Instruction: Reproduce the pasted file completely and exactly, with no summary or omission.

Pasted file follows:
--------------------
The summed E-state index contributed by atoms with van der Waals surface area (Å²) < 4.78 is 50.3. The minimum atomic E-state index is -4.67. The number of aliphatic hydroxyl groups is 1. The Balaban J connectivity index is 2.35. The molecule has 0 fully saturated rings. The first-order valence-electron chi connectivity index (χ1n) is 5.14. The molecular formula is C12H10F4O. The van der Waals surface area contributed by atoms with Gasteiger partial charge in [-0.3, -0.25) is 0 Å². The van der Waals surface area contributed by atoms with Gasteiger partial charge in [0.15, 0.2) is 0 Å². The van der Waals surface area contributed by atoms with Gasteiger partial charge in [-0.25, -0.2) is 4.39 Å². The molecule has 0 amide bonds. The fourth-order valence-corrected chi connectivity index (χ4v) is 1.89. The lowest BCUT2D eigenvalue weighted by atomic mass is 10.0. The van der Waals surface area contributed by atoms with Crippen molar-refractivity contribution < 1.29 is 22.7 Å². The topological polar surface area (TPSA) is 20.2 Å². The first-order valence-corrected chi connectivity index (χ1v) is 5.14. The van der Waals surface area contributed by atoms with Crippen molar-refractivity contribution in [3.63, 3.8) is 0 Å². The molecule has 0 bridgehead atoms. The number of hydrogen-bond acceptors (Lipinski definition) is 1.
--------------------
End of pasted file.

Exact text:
The summed E-state index contributed by atoms with van der Waals surface area (Å²) < 4.78 is 50.3. The minimum atomic E-state index is -4.67. The number of aliphatic hydroxyl groups is 1. The Balaban J connectivity index is 2.35. The molecule has 0 fully saturated rings. The first-order valence-electron chi connectivity index (χ1n) is 5.14. The molecular formula is C12H10F4O. The van der Waals surface area contributed by atoms with Gasteiger partial charge in [-0.3, -0.25) is 0 Å². The van der Waals surface area contributed by atoms with Gasteiger partial charge in [0.15, 0.2) is 0 Å². The van der Waals surface area contributed by atoms with Gasteiger partial charge in [-0.25, -0.2) is 4.39 Å². The molecule has 0 amide bonds. The fourth-order valence-corrected chi connectivity index (χ4v) is 1.89. The lowest BCUT2D eigenvalue weighted by atomic mass is 10.0. The van der Waals surface area contributed by atoms with Crippen molar-refractivity contribution < 1.29 is 22.7 Å². The topological polar surface area (TPSA) is 20.2 Å². The first-order valence-corrected chi connectivity index (χ1v) is 5.14. The van der Waals surface area contributed by atoms with Crippen molar-refractivity contribution in [3.63, 3.8) is 0 Å². The molecule has 0 bridgehead atoms. The number of hydrogen-bond acceptors (Lipinski definition) is 1.